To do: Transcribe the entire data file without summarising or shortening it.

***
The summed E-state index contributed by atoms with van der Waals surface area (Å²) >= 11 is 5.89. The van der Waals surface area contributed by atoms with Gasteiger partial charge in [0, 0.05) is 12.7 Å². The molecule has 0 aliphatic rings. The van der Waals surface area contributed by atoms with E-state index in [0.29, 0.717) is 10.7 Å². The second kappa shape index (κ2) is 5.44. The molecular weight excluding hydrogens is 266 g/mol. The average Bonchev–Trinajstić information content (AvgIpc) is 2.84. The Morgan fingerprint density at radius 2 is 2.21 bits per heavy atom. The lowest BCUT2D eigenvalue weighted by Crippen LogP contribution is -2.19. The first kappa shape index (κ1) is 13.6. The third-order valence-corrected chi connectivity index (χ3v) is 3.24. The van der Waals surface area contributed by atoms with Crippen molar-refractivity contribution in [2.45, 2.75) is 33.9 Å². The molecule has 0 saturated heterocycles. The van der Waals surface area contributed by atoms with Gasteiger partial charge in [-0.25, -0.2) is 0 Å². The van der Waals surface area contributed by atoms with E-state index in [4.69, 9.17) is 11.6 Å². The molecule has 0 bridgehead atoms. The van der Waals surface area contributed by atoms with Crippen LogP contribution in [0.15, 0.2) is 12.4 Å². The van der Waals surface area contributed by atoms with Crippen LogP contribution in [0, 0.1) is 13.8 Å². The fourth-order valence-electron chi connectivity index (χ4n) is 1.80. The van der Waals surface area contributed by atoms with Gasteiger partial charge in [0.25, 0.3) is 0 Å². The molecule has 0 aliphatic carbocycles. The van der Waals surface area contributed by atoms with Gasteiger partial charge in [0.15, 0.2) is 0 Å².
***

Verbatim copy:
The summed E-state index contributed by atoms with van der Waals surface area (Å²) >= 11 is 5.89. The van der Waals surface area contributed by atoms with Gasteiger partial charge in [0, 0.05) is 12.7 Å². The molecule has 0 aliphatic rings. The van der Waals surface area contributed by atoms with E-state index in [0.29, 0.717) is 10.7 Å². The second kappa shape index (κ2) is 5.44. The molecular weight excluding hydrogens is 266 g/mol. The average Bonchev–Trinajstić information content (AvgIpc) is 2.84. The Morgan fingerprint density at radius 2 is 2.21 bits per heavy atom. The lowest BCUT2D eigenvalue weighted by Crippen LogP contribution is -2.19. The first kappa shape index (κ1) is 13.6. The third-order valence-corrected chi connectivity index (χ3v) is 3.24. The van der Waals surface area contributed by atoms with Crippen molar-refractivity contribution in [2.45, 2.75) is 33.9 Å². The molecule has 0 saturated heterocycles. The van der Waals surface area contributed by atoms with Gasteiger partial charge in [-0.25, -0.2) is 0 Å². The van der Waals surface area contributed by atoms with E-state index in [4.69, 9.17) is 11.6 Å². The molecule has 0 bridgehead atoms. The van der Waals surface area contributed by atoms with Crippen LogP contribution in [0.15, 0.2) is 12.4 Å². The van der Waals surface area contributed by atoms with Crippen LogP contribution in [0, 0.1) is 13.8 Å². The fourth-order valence-electron chi connectivity index (χ4n) is 1.80. The van der Waals surface area contributed by atoms with Gasteiger partial charge in [0.25, 0.3) is 0 Å². The molecule has 0 aliphatic carbocycles. The van der Waals surface area contributed by atoms with Gasteiger partial charge in [0.15, 0.2) is 0 Å².